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Lord Skelmersdale: My Lords, before the Minister sits down perhaps he can answer one simple question. Does the noble Lord consider that the present structure of the Select Committees in this House is adequate for the consideration of super reform orders, such as those under the fire safety and the weights and measures legislation? Alternatively, does he believe, as I do, that some changes will need to be made?

Lord McIntosh of Haringey: My Lords, it would be presumptuous for me to express a view on the matter from this Dispatch Box. However, as a Member of the House, I can, like the noble Lord, express a view. If the noble Lord is suggesting that there will be an increase

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in work for the Delegated Powers and Deregulation Committee, then, objectively, the answer must be yes. That was anticipated when the 1994 Act was before the House. When it came to the point where an increase arose in the workload of the committee, it was dealt with accordingly. If there were to be a greater increase in the workload of that committee--I express this view as an ordinary Member of the House, not as a member of the Government--it would be up to the committee to say to the Government, "Well, you'll have to have a queuing system. You'll have to introduce these measures at a rate that will enable us properly to consider them". Similarly, the committee might say that it needs greater resources in order to consider such measures. All those scenarios are possible, but they are not for the Government to prescribe.

Lord Campbell of Alloway: Yes, my Lords, this amendment would impose restrictions; indeed, that is the object behind it. The whole object of this proposal is to preserve the traditional constitutional position. If you want to amend all the fire regulations or those relating to weights and measures, you would do so in the manner in which it has always been done--namely, by primary legislation. That is the traditional way in which matters have been dealt with, and that is how matters should continue to be dealt with. My amendment would ensure that the traditional system is observed.

As to the other question about the House having sovereignty over its own procedures, I think the noble Lord would agree that on more than one occasion I have asserted that such should be the case. However, this does not in any sense derogate from that concept. In the circumstances, I should like to consider the matter further. I beg leave to withdraw the amendment.

Amendment, by leave, withdrawn.

[Amendment No. 11 not moved.]

Lord Kingsland moved Amendment No. 12:

    Page 1, line 24, after ("made") insert ("and which contains provision that it shall be deemed as "legislation" within the meaning of this subsection").

The noble Lord said: My Lords, we are concerned that the Bill permits any legislation whatsoever, whether or not in force, to be amended on the basis of a two-year rolling timetable. We on these Benches do not understand why a two-year rolling timetable is necessary. If legislation is found to be misconceived, inconsistent, anomalous or generally in need of regulatory reform, why should it be necessary to wait for two years before doing something about it? Why not act immediately?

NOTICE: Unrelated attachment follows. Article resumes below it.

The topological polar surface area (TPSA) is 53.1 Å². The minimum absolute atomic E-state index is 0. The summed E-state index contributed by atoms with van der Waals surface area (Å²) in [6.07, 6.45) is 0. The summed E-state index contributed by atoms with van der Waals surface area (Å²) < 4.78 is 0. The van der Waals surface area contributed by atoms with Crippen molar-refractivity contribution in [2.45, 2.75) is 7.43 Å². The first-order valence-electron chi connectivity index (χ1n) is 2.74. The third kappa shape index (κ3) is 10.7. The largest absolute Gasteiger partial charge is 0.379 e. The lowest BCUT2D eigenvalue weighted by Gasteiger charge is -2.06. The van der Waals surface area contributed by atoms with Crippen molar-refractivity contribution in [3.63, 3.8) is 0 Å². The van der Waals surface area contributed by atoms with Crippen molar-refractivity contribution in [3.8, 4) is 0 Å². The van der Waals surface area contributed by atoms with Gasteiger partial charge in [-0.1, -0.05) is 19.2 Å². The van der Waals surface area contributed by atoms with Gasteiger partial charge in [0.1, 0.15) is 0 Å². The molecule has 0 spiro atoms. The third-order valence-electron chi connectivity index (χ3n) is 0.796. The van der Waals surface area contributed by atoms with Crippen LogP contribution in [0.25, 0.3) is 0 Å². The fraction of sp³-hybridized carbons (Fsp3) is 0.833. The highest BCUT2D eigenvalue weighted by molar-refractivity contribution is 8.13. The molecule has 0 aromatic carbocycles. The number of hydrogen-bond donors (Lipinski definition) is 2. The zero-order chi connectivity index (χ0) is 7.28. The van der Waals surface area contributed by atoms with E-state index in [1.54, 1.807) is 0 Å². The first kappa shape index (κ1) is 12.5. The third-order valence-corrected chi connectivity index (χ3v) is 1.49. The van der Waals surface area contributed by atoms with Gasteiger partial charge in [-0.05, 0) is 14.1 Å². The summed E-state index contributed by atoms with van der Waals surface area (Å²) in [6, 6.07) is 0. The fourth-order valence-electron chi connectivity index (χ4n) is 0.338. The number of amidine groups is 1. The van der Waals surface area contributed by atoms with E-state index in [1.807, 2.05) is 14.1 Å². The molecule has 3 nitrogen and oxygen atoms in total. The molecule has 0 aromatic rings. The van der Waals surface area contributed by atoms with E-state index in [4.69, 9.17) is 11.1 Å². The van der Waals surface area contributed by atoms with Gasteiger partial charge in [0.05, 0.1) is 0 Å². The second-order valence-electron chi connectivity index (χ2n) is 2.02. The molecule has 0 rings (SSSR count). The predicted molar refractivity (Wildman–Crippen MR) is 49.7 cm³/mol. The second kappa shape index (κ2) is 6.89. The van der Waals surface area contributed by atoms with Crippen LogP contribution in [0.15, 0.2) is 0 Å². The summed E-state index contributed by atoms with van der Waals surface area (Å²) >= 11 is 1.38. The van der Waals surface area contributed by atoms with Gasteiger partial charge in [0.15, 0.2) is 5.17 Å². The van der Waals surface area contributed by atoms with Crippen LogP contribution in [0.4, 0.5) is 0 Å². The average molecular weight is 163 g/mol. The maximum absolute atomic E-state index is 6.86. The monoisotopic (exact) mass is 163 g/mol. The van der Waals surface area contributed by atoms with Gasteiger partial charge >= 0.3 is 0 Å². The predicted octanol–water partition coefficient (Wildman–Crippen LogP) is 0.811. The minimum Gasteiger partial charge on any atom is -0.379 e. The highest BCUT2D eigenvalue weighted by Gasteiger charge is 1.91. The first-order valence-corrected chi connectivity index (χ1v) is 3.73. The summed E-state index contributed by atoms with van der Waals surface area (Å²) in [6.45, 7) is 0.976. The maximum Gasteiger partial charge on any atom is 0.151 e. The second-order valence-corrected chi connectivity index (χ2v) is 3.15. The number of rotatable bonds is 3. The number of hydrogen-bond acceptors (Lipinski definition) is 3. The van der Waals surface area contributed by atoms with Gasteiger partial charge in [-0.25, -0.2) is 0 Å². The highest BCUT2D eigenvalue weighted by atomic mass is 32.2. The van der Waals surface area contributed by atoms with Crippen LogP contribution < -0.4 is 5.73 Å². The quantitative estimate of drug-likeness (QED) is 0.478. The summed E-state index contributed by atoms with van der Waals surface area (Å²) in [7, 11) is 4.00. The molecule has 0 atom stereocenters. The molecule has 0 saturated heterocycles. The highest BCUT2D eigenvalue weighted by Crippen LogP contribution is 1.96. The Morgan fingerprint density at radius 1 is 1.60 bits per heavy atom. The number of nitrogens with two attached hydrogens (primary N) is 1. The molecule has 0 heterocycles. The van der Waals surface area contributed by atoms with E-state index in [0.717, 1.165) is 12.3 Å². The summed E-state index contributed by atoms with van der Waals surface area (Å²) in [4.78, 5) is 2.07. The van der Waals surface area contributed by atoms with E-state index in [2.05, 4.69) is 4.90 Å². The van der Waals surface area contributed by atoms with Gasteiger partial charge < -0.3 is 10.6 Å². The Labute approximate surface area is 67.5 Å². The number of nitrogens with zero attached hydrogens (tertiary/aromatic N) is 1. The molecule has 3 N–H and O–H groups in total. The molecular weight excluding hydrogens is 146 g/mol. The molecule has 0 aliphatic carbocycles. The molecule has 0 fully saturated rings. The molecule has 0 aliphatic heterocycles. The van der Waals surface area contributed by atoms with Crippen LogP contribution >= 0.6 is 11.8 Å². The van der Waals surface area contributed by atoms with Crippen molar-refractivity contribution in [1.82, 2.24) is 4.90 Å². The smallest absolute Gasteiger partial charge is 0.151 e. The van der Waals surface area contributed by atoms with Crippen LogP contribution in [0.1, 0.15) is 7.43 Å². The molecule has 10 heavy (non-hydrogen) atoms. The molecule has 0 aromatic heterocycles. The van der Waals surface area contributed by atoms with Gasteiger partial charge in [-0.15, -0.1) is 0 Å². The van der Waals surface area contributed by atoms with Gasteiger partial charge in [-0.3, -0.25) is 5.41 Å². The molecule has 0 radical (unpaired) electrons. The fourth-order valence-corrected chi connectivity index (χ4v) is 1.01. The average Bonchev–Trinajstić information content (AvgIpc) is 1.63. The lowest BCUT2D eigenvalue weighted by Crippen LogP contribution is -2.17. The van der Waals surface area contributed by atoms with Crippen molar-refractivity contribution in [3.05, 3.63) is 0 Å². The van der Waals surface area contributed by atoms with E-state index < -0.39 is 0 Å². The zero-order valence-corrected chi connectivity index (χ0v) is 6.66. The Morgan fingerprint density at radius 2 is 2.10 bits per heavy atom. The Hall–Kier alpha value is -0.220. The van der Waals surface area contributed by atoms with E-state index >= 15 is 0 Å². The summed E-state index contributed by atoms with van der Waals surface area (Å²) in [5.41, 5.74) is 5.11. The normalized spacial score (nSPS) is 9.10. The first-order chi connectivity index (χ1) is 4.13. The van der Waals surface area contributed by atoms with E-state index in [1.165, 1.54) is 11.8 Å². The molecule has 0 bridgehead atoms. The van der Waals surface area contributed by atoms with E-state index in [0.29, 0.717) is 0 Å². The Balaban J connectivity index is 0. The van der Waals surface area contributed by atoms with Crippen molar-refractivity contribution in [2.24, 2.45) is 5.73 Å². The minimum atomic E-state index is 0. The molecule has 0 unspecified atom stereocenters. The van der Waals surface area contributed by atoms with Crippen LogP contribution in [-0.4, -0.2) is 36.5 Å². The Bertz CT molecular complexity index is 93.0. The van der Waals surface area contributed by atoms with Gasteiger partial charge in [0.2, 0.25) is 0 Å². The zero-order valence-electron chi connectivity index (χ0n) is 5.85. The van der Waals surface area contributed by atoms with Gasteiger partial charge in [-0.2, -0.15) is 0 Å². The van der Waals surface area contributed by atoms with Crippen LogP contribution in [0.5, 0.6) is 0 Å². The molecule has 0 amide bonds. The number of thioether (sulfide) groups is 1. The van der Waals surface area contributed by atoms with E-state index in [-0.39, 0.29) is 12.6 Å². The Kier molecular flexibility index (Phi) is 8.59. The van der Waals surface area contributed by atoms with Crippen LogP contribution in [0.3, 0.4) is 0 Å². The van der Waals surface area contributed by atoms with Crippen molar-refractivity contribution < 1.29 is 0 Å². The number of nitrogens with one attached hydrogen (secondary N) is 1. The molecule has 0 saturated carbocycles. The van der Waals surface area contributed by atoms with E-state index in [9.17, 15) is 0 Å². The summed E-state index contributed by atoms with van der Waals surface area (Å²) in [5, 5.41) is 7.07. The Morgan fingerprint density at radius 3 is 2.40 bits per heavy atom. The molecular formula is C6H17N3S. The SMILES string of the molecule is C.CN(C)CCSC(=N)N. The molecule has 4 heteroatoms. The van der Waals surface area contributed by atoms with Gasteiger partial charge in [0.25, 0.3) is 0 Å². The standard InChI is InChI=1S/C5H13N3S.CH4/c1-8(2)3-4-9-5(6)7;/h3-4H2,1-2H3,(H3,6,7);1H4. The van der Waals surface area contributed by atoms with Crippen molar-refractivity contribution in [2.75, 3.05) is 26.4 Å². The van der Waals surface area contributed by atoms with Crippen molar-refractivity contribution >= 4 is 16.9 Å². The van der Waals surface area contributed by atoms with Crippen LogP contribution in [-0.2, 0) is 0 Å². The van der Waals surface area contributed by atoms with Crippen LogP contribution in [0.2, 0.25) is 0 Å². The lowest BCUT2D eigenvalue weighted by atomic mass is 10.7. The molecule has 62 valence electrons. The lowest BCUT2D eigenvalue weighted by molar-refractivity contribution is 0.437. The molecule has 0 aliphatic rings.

It is no answer to say that legislation needs time to bed down, because if the hypothesis is correct no amount of bedding down will do any good. Conversely, if bedding down may do some good, and that can be seen to be so, why impose a time limit? Those who are tasked for the job of regulatory reform are perfectly well able to judge whether or not the initial legislation is bedding down satisfactorily; and

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they can time their intervention accordingly. While some protection is better than none, we are driven to the conclusion that the purpose of this provision is to provide an illusion of protection when in fact it provides none at all.

We are acutely aware of the view of many of your Lordships that the introduction of a two-year rolling period is an invitation to legislative slackness. I hope I shall be able to demonstrate that that is a separate point. I am here concerned with the establishment of legislative safeguards against an abuse of the powers granted by this Bill. That is why we are proposing an alternative in this amendment.

The 1994 Act provided a clear measure of protection. No legislation was to be subject to regulatory reform unless it was already on the statute book when the 1994 Act was passed. This Bill abandons that safeguard entirely, yet replaces it with none. In our submission, the absence of any such safeguard makes the Bill open to abuse. It would be possible to pass primary legislation with a view to its amendment in the name of regulatory reform. In two years' time, what ought to have been the subject of primary legislative scrutiny will be passed by secondary means. Indeed, under the terms of Clause 1(2)(a) what was passed the first time around will not even have had to come into force.

We therefore propose that two safeguards should be introduced, although it will not have escaped your Lordships' attention that I have sought to retain the two-year rolling period as well. The first safeguard requires that we be told here and now what are regarded as proper candidates for regulatory reform. We have been provided by the noble and learned Lord, Lord Falconer, with an informal shopping list of current legislation which is deemed worthy of regulatory reform. It appears on the Cabinet Office website and is to be seen as a list of categories rather than as a list of statutes or orders.

I must admit that is a start and, in deference to the noble and learned Lord, had it been possible I should have proposed an amendment whereby the list should go into this Bill in the form of a schedule. I am unable to propose such an amendment because, although the list is a long one, it comprises no more than a list of categories and not one of specific provisions. However, I should make it clear that I would not oppose a proposal that, instead, this Bill should contain a provision similar to that contained in the 1994 Act; so that all antecedent legislation is subject to these reforming powers. I therefore invite the noble and learned Lord to consider such a provision.